There are lies, damned lies, and exit polls. A purported connection between race and homophobia has recently made the rounds, prompting big think pieces from the likes of the Washington Post. We’ve been told that 7 out of 10 African-Americans who went to the California polls voted yes on Proposition 8 — a measure that passed on Tuesday overruling the California Supreme Court judgment that legalized same-sex marriage.
Even more amazing than this is the way this correlation is getting a free pass. The only way you can bring a demographic into election statistics is through the exit poll. But exit polls have problems. Back in 2006, Mark Blumenthal initiated a helpful series of posts summarizing some of the flaws: where the interviewer is standing in relation to the polling place, how well-trained the interviewer is, the tendency for voters who volunteer to participate upon seeing the interviewer with the clipboard, the inclination for the polls to favor Democrats in presidential election since 1988, and so forth. In 2005, the Washington Post reported that interviewing for the 2004 exit polls was “the most inaccurate of any in the past five presidential elections.” Large numbers of Republicans refused to talk with interviewers, and this, in turn, led to an inflated estimate for John Kerry. But despite these problems, exit poll faith is a bit like stubborn fabric softener sticking to a hard wonk’s argyle sweater. In a longass Rolling Stone article, even Robert F. Kennedy, Jr. believed in the gospel, suggesting that exit polling was the first indicator that the 2004 election had been stolen. Political slickster Dick Morris went further, stating that “exit polls are almost never wrong.”
Edison Media Research and Mitofsky International were the team behind the 2004 polling botch, and this dynamic duo also spearheaded this week’s California exit polling. The hard data is not yet available at the Edison/Mitofsky site. But the Associated Press has reported that 2,240 California voters (of these, 765 were absentees interviewed by landline telephone), interviewed in 30 precincts, represented the total number of people that Edison/Mitofsky interviewed. Which means that some percentage of these voters were African-American. Let’s give Edison/Mitofsky 50%. That leaves us with a mere 1,120 voters.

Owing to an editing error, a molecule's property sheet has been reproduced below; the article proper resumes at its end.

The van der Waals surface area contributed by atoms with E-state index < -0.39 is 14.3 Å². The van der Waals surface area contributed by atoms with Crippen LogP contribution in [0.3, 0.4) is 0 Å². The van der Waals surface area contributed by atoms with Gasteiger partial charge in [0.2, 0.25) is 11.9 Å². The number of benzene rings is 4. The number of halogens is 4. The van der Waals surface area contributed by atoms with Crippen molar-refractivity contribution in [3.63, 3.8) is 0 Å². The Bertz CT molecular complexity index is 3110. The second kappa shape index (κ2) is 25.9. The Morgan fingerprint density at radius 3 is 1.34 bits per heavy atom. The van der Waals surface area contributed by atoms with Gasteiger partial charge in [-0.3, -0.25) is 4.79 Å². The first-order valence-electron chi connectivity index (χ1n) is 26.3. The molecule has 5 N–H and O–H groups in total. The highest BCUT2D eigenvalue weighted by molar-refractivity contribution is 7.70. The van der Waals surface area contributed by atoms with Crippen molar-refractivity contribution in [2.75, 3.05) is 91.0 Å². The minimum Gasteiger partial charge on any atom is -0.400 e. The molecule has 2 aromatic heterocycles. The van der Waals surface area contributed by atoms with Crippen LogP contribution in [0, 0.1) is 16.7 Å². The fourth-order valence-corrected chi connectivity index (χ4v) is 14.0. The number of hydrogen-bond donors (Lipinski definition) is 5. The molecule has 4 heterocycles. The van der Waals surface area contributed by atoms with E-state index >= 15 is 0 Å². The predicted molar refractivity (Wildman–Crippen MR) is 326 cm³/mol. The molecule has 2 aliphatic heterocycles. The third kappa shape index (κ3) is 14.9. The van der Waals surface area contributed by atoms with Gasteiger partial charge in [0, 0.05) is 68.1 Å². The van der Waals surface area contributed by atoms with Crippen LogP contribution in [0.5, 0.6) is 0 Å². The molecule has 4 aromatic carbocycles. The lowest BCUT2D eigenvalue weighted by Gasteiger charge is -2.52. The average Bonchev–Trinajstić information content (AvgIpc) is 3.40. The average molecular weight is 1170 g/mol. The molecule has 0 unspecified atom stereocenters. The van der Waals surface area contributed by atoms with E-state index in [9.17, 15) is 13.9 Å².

A quick jaunt to the California Secretary of State’s website reveals that there are 25,423 precincts in California and that 10.5 million people turned out on Tuesday. In other words, Edison/Mitofsky is making a major claim based on 0.11% (a little more than one-tenth of 1%) of the total precincts, and a sample of voters smaller than a crab louse dancing in a thorny thatch of hair. Is this really large enough? Exit polls have proved somewhat accurate in relation to simple binary choices, but I’m wondering if it all turns to bunk when it comes to correlation. Perhaps a legion of statistics experts can help explain why Edison/Mitofsky can get away with this. Because I’m tempted to view this as a strange offshoot of the Bradley effect.